Friday, October 19, 2012

Deadlands, Part XXV

When last we left our heroes, the survivors (relatively speaking) reunited, attempted to engage Bashiel, received some information and supplies from the Army, and prepared to go to the town of Buena Vista, Virginia.

The next few days are a flurry of activity.  The group gets supplies from the Army and whatever stores are open in town.  David Hood settles Father Seward's debt with the silversmith.  The group also informs the newly-arrived representatives of the Catholic Church about the Doomsday Clock, and they agree to move it.  As David Hood speaks French, Father Seward speaks Spanish, and Rufina speaks Mandarin, the group copies the ritual required to stop the clock into English, French, Mandarin Chinese, and Spanish.  Copies are given to the Catholic Church and also placed within the Hood family Bible for safe-keeping.

It is also noteworthy that crows have started following Father Seward.

Finally, the funerals begin.  There are funerals for the Hood family, funerals for the lawyers at Seward & Taft, and the group has a small funeral for Jake.  As they finish speaking their remembrances of Jake, Cobb arrives.  Father Seward asks him, "Do you want to say any words, Scratch?"  Cobb shoots him an angry, chilling look before breaking into a smile and stepping upon the grave to put out his cigarillo on the headstone.  Ruby spits on him, and he shoots her a similar look.  His expression then lightens, he wipes off the spit, looks at it, and says, "Yeah, that's fair."  He then takes his leave.

This prompts a discussion with their new companion Rex, who knows nothing of Cobb.  It is explained that he is the Devil trapped in human form due to a lost wager in Georgia many years ago.  Additionally, he drove David Hood's family to madness, stole Father Seward's daughter, trained Jake in the black arts, and had a presence at Ruby's wedding (possibly because the Hellgate he used to access the world initially existed on her family's plantation plot).  This prompts Rufina to realize something, and she pulls Father Seward aside to explain a dream-vision she had.  A female shaman led four men — each representing a different animal, specifically a wolf, a bear, an eagle, and a crow — in a ritual to purify their corrupted land.  The purification required the four to ritually rape a young girl, evidently Father Seward's daughter by description.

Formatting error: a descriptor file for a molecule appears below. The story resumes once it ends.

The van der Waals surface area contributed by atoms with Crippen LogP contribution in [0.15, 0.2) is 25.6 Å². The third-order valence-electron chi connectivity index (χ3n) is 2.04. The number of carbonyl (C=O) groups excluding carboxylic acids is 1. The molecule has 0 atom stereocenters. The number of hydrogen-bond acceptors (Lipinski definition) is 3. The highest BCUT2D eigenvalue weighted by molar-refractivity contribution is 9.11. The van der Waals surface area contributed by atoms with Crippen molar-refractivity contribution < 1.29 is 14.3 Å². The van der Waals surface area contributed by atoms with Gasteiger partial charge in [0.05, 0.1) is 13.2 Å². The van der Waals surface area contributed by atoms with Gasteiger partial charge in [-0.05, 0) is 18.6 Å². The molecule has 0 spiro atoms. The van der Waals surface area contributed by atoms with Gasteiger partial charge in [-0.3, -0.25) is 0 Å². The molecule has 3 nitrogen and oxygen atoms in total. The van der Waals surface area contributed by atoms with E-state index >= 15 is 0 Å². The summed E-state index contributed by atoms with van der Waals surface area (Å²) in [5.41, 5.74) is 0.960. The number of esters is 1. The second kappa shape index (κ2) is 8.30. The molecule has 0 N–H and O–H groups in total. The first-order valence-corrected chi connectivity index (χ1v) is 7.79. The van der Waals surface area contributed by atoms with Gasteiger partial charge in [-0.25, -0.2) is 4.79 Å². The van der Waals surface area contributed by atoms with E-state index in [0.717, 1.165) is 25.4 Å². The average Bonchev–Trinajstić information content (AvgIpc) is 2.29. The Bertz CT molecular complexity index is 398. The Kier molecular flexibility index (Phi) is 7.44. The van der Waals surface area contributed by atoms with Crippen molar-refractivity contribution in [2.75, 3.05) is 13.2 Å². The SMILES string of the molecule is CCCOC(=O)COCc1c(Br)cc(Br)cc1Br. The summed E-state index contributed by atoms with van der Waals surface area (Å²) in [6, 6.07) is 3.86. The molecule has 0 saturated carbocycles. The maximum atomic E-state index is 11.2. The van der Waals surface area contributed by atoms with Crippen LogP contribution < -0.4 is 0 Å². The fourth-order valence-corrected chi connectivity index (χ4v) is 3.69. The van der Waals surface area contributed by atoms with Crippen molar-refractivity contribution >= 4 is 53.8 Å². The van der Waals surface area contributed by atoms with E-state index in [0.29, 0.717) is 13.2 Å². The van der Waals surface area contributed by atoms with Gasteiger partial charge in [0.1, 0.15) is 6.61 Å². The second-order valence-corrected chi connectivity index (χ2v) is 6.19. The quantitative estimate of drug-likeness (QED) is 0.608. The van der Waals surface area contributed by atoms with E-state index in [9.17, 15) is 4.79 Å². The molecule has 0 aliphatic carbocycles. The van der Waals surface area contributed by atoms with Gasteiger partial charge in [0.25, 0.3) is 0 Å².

She also indicates that she is familiar with the spirit inside Seward, and that the creature should never be allowed to meet Henrietta.  Perhaps there is a way to exorcise this entity?

No funeral is held for John Michael Patrick O'Flahertie as Ruby wants him to be remembered in Georgia.  Shortly thereafter, Father Seward quietly goes down to the pier.  He explains his purpose to a nearby clergyman (the Catholic Church has people watching the Doomsday Clock until it can be quietly moved), and then dives into the water and gets a piece of the charred riverboat where John O'Flahertie died (the thought of trying to find his remains is outweighed by the fear of accidentally stumbling into the Clock and reactivating it).

Finally, the group has settled its affairs.  The party needs to travel to Connecticut by wagon so that they may catch a train headed south to Richmond, Virginia.  From there, they should be able to travel by foot, horse, or wagon to Buena Vista.

The journey to Connecticut is rainy, and is marred by one strange occurrence.  The group becomes aware of a follower behind them, and they manage to determine that the rider (in Union uniform) is slumped over his horse.  Father Seward, gifted with far sight from his time beyond the grave, sees that the rider is probably dead and the horse is badly malnourished.  As the rider approaches, his head raises and declares a letter for Jeb.  Everybody is wary, but when Father Seward goes to grab it, the mail carrier pulls it away.  Jeb grabs the letter, and the rider declares that there is no more mail.  He rides back the way he came.

As Jeb cannot read, David Hood reads the letter.  It is correspondence from one Sullivan to his very dear Sarah, and is evidently a wartime love letter.  It is dated July 14, 1861.  Nobody can determine any relation to Jeb, but they decide that perhaps they can find answers on their journey.